Shame on us. We give some of Maine’s poorest citizens a bit of financial help, then grab it right back by selling them lottery tickets. I wonder if this makes some people happy — “Well, we tried to help them, but they wasted that help by gambling. They should know better.” And of course, they gave the state back the money we gave them. We win!
Perhaps those poor folks saw our very exciting TV ads. Lucky for Life entices us with the possibility of winning $1,000 or $25,000 a day for life. They even turned to David Ortiz of the Red Sox for an ad, offering the possibility of winning more than money — you get to spend some time with Big Papi!
But the best TV ad is called Joker Mania, for a scratch game. “Play both sides of the ticket. You can win $100,000 instantly. More fun! More chances to win!”
Well, guess what. The joke is on you. A ton of gamblers have to lose in order for one to win.
We can no longer claim we didn’t know that the lottery preys on the poor. Dave Sherwood, writing for the Maine Center for Public Interest Reporting, provided excellent reportage in this newspaper over the last few months, laying out the sobering details.
In Kennebunkport, a very wealthy area where fewer than 1 in 20 people receive food stamps, residents spend an average of just $6 a year on lottery tickets.
Some of you know that I have a deep connection to Lubec in Washington County. My mom grew up there and my great grandfather kept the light at West Quoddy for 32 years. I spent quite a bit of time there as a kid, and the town was booming with a busy main street including the large Unobsky’s department store.
Today, except for the months of July and August when tourists and summer residents are in town, Lubec is struggling. They lost their high school a few years ago, and last year even their nursing home closed. Not a single restaurant is able to stay open through the winter.
Today in Washington County, 1 in 5 residents receive food stamps, and lottery players in some towns spend as much as $1,313 annually on lottery tickets. You need to know that this matches the annual food stamp benefit of $1,249 per person.
As Sherwood reported, “Maine’s poorest towns spend as much as 200 times more per person on lottery tickets than those living in wealthier areas.” Shame on us.
Most stories call the folks who buy lottery tickets “players.” That’s not accurate. This is, most assuredly, not playing.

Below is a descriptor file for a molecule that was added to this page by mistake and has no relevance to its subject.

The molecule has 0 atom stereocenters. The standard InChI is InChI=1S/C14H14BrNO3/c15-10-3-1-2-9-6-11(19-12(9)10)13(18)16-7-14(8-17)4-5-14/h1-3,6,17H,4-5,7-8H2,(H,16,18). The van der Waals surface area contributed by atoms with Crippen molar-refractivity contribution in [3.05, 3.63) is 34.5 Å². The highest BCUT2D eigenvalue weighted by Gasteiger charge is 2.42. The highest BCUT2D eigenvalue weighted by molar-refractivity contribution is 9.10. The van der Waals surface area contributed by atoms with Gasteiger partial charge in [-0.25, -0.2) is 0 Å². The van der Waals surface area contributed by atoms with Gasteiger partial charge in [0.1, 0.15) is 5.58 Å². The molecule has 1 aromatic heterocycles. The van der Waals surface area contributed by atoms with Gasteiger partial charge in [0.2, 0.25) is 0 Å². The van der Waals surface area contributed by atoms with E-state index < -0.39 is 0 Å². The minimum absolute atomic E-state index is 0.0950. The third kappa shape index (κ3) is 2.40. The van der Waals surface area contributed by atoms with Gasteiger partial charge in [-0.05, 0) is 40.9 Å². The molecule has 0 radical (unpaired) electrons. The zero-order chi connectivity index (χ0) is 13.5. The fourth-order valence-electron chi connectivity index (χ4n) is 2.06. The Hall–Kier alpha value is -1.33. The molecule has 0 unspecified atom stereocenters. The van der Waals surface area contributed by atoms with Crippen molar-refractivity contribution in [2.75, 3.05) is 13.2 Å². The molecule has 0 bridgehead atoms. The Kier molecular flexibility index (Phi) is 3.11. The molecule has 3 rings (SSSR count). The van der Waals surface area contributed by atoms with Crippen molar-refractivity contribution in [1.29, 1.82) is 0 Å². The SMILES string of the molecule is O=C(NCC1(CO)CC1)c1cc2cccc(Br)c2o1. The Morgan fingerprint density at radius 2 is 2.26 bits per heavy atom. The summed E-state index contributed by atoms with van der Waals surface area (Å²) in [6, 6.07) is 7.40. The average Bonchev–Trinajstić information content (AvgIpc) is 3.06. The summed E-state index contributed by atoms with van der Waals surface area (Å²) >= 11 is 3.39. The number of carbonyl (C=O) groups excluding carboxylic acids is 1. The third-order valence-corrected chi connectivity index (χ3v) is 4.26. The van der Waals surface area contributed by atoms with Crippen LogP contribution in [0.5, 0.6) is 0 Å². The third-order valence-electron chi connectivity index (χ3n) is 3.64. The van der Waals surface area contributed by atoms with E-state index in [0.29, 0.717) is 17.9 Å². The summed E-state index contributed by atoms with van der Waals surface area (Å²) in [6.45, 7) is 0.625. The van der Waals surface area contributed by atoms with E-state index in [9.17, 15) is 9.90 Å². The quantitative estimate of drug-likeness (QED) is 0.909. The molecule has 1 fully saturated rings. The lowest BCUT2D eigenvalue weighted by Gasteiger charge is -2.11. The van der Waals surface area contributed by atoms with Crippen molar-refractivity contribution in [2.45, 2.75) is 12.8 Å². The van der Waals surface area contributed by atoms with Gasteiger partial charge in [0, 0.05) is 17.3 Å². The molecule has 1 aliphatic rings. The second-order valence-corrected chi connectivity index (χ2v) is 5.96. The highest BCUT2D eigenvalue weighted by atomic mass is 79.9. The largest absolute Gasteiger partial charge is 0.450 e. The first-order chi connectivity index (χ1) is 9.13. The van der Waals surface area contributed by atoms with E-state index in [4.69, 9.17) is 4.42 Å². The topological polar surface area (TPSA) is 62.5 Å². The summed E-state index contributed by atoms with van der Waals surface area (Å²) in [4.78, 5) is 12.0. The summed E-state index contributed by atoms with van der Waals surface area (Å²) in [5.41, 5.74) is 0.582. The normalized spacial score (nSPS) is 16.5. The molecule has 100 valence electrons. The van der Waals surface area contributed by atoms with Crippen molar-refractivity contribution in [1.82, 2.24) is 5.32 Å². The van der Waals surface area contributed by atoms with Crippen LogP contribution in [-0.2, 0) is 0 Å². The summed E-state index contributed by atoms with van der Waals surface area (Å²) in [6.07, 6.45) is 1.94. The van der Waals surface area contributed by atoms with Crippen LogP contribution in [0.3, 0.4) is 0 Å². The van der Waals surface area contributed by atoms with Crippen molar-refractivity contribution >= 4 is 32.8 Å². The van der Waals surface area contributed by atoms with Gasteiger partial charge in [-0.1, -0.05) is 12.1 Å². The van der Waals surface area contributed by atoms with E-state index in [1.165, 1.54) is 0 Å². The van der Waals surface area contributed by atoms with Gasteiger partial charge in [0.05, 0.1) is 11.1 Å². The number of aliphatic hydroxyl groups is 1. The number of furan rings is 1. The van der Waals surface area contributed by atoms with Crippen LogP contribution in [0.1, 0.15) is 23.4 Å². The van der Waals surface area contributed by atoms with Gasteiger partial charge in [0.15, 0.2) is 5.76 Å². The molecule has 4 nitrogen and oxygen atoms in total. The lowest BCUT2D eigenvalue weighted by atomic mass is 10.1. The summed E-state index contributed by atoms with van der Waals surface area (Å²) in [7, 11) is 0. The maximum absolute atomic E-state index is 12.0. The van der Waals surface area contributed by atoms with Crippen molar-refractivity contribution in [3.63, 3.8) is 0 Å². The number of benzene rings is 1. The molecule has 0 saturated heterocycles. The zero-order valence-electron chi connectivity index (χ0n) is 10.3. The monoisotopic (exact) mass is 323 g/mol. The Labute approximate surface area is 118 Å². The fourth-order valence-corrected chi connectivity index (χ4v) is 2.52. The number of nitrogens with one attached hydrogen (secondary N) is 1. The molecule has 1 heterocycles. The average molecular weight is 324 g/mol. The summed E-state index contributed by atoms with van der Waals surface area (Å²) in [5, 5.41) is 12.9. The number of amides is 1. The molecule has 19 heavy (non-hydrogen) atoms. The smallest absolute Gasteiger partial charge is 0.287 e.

Legislators from both parties responded to Sherwood’s report by calling for a ban on lottery ticket purchases by people on public assistance. “This is one of the few areas of welfare reform that we could all agree on,” said Mario Moretto, a spokesman for the Senate Democrats. “It’s a no-brainer.” Sort of like buying lottery tickets, I guess.
Of course, we’ll keep right on enticing them with TV ads, but we’ll feel good that we’ve tried to stop them from giving us back the money we gave them. Lucky us!
And oh yeah, the lottery generates $50 million annually for the state’s General Fund, about 1.5 percent of the state’s total revenue.
But really, can we continue to do this with a clear conscience? Former state Sen. Peter Mills said it best, when he told Sherwood, “The state is drunk on the revenue. … The political backdrop is, no one cares about these people. They have no constituency. The fact that this money should be spent on groceries for their children doesn’t seem to matter.”
Isn’t it time to recognize how wrong it is to encourage Mainers to gamble away their money with false promises of getting rich? And end this deceitful fundraising scheme?
Let’s go back to Washington County, where Sherwood reported that Derrick Ray, the manager of Columbia’s 4-Corners Shop ‘n Save, “watches customers buy lottery tickets with mixed emotions … he knows the lottery is good for business. Last year, the store sold $237,000 worth of draw games and instant tickets or about $488 for every person in town. But Ray also sees some downsides.
“‘We must have 20-25 regulars who buy every day,’ he said. ‘Sometimes I feel bad selling those people tickets. I guess I shouldn’t. It’s their choice, right?'”
Ah, not really. But let’s not just shut the poor out of this ill-conceived and shameful way to raise revenue. Let’s shut down the state lottery and get our money the honest way — through taxes.